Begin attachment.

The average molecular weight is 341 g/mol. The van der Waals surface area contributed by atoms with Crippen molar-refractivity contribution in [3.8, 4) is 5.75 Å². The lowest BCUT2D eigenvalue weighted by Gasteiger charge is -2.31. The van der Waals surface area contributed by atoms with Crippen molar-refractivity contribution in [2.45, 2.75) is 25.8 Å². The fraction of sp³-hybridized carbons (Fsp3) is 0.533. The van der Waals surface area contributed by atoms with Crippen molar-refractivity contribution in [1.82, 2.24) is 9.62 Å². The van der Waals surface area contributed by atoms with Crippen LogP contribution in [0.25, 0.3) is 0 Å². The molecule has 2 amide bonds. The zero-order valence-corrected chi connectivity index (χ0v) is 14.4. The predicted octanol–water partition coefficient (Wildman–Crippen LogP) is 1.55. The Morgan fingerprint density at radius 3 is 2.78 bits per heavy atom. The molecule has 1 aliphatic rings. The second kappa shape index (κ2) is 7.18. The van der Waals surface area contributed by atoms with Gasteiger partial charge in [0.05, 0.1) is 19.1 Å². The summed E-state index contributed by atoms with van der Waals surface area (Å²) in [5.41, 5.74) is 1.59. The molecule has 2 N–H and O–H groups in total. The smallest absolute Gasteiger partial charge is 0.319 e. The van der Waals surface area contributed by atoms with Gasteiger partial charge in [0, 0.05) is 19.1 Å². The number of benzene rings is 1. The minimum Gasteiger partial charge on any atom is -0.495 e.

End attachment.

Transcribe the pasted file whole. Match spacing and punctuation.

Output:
The average molecular weight is 341 g/mol. The van der Waals surface area contributed by atoms with Crippen molar-refractivity contribution in [3.8, 4) is 5.75 Å². The lowest BCUT2D eigenvalue weighted by Gasteiger charge is -2.31. The van der Waals surface area contributed by atoms with Crippen molar-refractivity contribution in [2.45, 2.75) is 25.8 Å². The fraction of sp³-hybridized carbons (Fsp3) is 0.533. The van der Waals surface area contributed by atoms with Crippen molar-refractivity contribution in [1.82, 2.24) is 9.62 Å². The van der Waals surface area contributed by atoms with Crippen LogP contribution in [0.25, 0.3) is 0 Å². The molecule has 2 amide bonds. The zero-order valence-corrected chi connectivity index (χ0v) is 14.4. The predicted octanol–water partition coefficient (Wildman–Crippen LogP) is 1.55. The Morgan fingerprint density at radius 3 is 2.78 bits per heavy atom. The molecule has 1 aliphatic rings. The second kappa shape index (κ2) is 7.18. The van der Waals surface area contributed by atoms with Gasteiger partial charge in [0.05, 0.1) is 19.1 Å². The summed E-state index contributed by atoms with van der Waals surface area (Å²) in [5.41, 5.74) is 1.59. The molecule has 2 N–H and O–H groups in total. The smallest absolute Gasteiger partial charge is 0.319 e. The van der Waals surface area contributed by atoms with Gasteiger partial charge in [0, 0.05) is 19.1 Å². The number of benzene rings is 1. The minimum Gasteiger partial charge on any atom is -0.495 e.